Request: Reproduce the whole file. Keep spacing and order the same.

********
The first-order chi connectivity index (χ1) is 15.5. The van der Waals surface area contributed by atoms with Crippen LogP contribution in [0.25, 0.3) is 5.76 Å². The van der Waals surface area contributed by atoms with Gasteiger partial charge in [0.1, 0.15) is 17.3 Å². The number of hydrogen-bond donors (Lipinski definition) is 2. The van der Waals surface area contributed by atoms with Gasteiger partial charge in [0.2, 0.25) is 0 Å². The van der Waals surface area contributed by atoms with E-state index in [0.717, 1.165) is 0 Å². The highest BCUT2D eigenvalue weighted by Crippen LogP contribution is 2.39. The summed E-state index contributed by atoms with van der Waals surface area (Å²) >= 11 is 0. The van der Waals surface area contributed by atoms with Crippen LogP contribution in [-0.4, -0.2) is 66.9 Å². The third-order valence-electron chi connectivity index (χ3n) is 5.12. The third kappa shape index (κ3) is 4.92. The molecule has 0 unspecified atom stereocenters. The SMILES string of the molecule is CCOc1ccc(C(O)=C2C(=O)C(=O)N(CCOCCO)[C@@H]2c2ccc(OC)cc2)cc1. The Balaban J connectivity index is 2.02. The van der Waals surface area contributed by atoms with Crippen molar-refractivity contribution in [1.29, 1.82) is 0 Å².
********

The first-order chi connectivity index (χ1) is 15.5. The van der Waals surface area contributed by atoms with Crippen LogP contribution in [0.25, 0.3) is 5.76 Å². The van der Waals surface area contributed by atoms with Gasteiger partial charge in [0.1, 0.15) is 17.3 Å². The number of hydrogen-bond donors (Lipinski definition) is 2. The van der Waals surface area contributed by atoms with Gasteiger partial charge in [0.2, 0.25) is 0 Å². The van der Waals surface area contributed by atoms with E-state index in [0.717, 1.165) is 0 Å². The highest BCUT2D eigenvalue weighted by Crippen LogP contribution is 2.39. The summed E-state index contributed by atoms with van der Waals surface area (Å²) >= 11 is 0. The van der Waals surface area contributed by atoms with Crippen LogP contribution in [-0.4, -0.2) is 66.9 Å². The third-order valence-electron chi connectivity index (χ3n) is 5.12. The third kappa shape index (κ3) is 4.92. The molecule has 0 unspecified atom stereocenters. The SMILES string of the molecule is CCOc1ccc(C(O)=C2C(=O)C(=O)N(CCOCCO)[C@@H]2c2ccc(OC)cc2)cc1. The Balaban J connectivity index is 2.02. The van der Waals surface area contributed by atoms with Crippen molar-refractivity contribution in [1.29, 1.82) is 0 Å².